As the new groundnut trade season begins next week, there is increasing uncertainty about the new buying system introduced by the Gambia Groundnut Corporation, GGC.
Under the new system, secco managers’ role stops at weighing and recording the weight, quantity and the price of the groundnuts presented at the seccos as well as issuing a payment voucher.
These vouchers are then presented by the farmer to an AGIB cashier who would pay the farmer directly or through Q-money.
According to the GGC, the new method will eradicate revenue leakages or shortages and ensure transparency.
Last month, while announcing the new groundnut price, President Barrow disclosed that this new buying system will ensure transparency and promising also that there would be no promissory note buying.
However, a number of secco managers and presidents who used to jointly keep and used all monies to buy groundnut at seccos, told The Standard that the new method defeats the purpose of the long-established cooperative farmers organization as it has disenfranchised them. “The method itself is unnecessary since there has not been any serious case of missing monies or corruption. Secondly, the AGIB cashiers are said to be closing at 4pm and traditionally, seccos operate up to late evenings especially at the peak of the trade season,” a secco manager tipped The Standard. He also said while the secco managers endeavored to serve even the remotest hamlets, the AGIB cashiers will only stay at designated official buying points, thus missing out large catchment to Senegalese operators who would go after every farmer with groundnuts.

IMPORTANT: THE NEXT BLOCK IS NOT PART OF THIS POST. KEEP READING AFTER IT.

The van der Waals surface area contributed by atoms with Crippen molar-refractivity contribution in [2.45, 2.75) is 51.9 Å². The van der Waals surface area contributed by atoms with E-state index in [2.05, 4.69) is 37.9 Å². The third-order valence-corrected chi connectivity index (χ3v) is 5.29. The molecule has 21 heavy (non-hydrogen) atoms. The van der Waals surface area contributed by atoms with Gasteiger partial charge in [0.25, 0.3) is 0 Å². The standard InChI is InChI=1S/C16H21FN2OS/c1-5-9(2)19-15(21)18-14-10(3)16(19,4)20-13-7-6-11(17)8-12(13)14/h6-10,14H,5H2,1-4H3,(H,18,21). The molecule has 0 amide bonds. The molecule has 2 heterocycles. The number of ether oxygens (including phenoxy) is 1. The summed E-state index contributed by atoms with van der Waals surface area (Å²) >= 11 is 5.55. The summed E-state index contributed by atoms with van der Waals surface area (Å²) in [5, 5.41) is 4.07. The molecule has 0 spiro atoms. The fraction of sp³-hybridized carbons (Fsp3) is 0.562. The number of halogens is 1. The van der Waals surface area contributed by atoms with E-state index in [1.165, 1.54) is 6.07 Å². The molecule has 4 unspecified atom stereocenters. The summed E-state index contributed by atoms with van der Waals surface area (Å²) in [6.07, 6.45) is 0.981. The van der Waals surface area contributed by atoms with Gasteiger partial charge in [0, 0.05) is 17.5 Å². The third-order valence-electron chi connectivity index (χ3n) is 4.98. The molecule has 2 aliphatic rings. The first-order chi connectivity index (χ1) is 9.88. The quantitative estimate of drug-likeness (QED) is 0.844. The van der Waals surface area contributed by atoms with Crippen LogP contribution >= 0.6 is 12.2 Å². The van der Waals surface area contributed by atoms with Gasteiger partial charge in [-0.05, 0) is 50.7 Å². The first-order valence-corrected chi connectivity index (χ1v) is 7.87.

Another concern operator said the D20,700 per ton offered by the government is still below the price offered in Senegal (D23,000 per ton). “So, despite warnings by GGC against unlicensed buyers, the very fact that farmers could get more money from licensed buyers who would even go to their houses to buy from them means that the GGC cannot realise the 40,000 tons they are targeting to get this year,” one expert said.
A source further informed The Standard that a number of secco managers and presidents met the permanent secretary at the Ministry of Agriculture over the issue and are now very badly in need of audience with President Barrow to sensitise him on the negative effect of the new buying system.